when you first crossed ponte vecchio, did you pretend to ignore the five quatrillion tourists pushing past you, making it (almost) impossible for you to pretend to be mesmerised by what is ultimately unexciting, uber-traditional and samey-samey jewelry? and did you then pretend to enjoy an overpriced and disappointing meal near the famous ponte?
if that was your first impression of the ponte, let me help. first thing: get off the bridge. today, few things please me more than walking to work across the ponte de la trinita where, on the left are the sprawling, green suberbs of the city and, on the right, is the ponte vecchio, particularly stunning at sunrise, at sunset, and at midnight.
your visual enjoyment of this florentine landmark only increases with these facts:
(1) ponte vecchio used to house butchers and tanners, making it one of the stinkiest places in the city. so stinky, in fact, that in the late 16th century the medici decided to remove all these stalls and replace them with jewelers and goldsmiths. to what extent did this change the social demographic of the bridge’s users, you ask? i don’t know. but i will try to find out.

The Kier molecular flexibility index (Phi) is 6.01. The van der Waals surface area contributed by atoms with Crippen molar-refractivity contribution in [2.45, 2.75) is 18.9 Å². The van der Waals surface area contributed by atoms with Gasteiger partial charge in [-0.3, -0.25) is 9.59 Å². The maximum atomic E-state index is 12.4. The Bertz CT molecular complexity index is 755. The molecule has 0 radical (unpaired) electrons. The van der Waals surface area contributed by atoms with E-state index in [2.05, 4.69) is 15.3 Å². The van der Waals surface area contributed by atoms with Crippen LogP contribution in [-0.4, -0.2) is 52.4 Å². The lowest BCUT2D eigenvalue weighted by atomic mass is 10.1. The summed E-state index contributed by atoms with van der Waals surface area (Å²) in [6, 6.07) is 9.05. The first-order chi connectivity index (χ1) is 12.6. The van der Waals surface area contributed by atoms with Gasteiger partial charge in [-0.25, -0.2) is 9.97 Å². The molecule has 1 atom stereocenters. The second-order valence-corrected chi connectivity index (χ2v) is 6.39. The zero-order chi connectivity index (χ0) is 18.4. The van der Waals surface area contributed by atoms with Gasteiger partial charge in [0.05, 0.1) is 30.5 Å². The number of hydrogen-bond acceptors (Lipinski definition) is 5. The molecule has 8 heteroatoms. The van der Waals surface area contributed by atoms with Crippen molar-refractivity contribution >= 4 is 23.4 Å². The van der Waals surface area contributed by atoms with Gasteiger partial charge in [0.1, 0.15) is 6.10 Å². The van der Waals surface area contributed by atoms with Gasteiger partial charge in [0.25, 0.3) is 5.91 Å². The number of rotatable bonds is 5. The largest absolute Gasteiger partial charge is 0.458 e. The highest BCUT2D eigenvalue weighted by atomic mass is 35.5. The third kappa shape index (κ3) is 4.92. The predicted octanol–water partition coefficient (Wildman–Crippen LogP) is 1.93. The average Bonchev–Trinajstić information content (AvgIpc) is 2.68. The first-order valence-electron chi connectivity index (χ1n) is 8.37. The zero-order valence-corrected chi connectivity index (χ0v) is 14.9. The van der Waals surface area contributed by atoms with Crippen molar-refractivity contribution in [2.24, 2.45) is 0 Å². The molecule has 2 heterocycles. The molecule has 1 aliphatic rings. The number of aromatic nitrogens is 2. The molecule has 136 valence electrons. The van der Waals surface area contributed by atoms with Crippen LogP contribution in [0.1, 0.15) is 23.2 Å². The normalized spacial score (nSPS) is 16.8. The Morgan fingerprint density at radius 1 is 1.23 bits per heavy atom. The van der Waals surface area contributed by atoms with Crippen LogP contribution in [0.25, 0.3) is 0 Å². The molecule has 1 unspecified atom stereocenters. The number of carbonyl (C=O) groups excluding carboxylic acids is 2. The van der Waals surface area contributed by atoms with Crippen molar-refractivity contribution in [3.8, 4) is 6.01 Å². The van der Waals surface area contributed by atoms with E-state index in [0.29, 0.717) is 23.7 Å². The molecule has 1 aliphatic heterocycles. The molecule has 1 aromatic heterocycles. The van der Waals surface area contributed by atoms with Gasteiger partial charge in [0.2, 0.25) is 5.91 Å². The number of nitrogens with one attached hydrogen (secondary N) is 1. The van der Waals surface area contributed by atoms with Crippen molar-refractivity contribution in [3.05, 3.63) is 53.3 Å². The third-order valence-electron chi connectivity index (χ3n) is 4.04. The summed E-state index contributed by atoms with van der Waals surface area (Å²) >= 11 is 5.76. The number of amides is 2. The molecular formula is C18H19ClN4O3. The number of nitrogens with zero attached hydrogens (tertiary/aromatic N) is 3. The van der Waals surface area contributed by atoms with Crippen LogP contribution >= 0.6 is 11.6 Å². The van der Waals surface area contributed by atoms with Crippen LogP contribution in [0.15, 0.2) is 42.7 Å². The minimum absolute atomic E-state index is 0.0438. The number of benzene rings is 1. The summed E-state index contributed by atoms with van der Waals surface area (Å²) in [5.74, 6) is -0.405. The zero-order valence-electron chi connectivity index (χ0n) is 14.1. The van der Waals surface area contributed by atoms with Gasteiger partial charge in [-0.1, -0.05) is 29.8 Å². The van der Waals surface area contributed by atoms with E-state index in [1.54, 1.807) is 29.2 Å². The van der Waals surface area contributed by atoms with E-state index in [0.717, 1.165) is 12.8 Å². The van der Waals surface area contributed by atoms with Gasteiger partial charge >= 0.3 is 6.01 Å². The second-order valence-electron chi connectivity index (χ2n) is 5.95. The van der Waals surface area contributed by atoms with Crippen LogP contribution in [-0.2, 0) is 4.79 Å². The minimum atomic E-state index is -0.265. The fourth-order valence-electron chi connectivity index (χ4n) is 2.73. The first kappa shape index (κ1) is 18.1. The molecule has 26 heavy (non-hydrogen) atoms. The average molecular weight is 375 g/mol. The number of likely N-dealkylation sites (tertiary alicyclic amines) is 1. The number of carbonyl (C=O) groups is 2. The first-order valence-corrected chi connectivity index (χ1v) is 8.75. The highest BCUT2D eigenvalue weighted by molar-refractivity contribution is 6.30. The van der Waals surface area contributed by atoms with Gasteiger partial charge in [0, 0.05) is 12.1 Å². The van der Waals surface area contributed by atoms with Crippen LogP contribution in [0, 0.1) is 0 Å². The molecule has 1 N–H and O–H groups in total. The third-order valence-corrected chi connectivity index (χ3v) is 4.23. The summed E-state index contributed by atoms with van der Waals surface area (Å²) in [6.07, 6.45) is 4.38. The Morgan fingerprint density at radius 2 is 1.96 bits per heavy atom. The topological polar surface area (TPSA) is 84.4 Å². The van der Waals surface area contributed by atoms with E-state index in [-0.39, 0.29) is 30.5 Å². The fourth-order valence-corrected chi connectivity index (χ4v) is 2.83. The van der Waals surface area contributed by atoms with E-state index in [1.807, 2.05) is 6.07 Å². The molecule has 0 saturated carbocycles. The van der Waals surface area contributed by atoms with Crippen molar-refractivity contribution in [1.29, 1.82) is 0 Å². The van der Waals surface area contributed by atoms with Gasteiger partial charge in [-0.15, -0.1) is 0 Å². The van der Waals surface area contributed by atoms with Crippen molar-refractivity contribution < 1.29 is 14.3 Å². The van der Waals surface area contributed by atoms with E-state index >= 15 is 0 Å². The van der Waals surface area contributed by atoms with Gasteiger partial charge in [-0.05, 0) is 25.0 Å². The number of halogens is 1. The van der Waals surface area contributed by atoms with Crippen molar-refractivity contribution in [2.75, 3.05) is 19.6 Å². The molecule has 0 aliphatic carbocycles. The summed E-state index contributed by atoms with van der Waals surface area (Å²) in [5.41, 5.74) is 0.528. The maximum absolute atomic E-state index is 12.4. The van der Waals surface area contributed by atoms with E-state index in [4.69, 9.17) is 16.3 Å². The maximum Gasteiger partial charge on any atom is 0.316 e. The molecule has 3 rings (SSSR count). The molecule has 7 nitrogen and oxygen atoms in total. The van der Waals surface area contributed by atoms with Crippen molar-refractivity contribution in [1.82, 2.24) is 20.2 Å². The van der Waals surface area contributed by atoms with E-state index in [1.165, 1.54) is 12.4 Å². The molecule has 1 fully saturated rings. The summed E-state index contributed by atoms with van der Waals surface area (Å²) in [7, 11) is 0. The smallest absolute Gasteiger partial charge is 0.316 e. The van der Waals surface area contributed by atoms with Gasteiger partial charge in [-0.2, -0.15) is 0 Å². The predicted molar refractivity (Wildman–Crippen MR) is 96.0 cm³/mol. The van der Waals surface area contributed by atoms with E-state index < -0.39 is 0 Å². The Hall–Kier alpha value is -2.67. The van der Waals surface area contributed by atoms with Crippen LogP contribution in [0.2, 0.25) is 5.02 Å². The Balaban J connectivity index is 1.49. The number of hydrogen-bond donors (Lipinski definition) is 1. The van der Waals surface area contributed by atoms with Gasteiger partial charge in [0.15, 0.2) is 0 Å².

(2) in the sixteenth century, a secret passageway way was built in the bridge linking the uffizi palace to the palazzo pitti. you can imagine many scenarios behind this: a way of escaping an uprising, or a murder attempt; a way of keeping control over the city; a way of getting your lovers in and out without too much problem.
in a few weeks time i will be walking across the bridge’s secret passageway in a special private tour of the palazzo uffizi. hopefully, i’ll get more precise responses to all these questions. in the meantime, we can just agree to agree: historical contextualisation just makes everything more fun.
inside photo exp. late october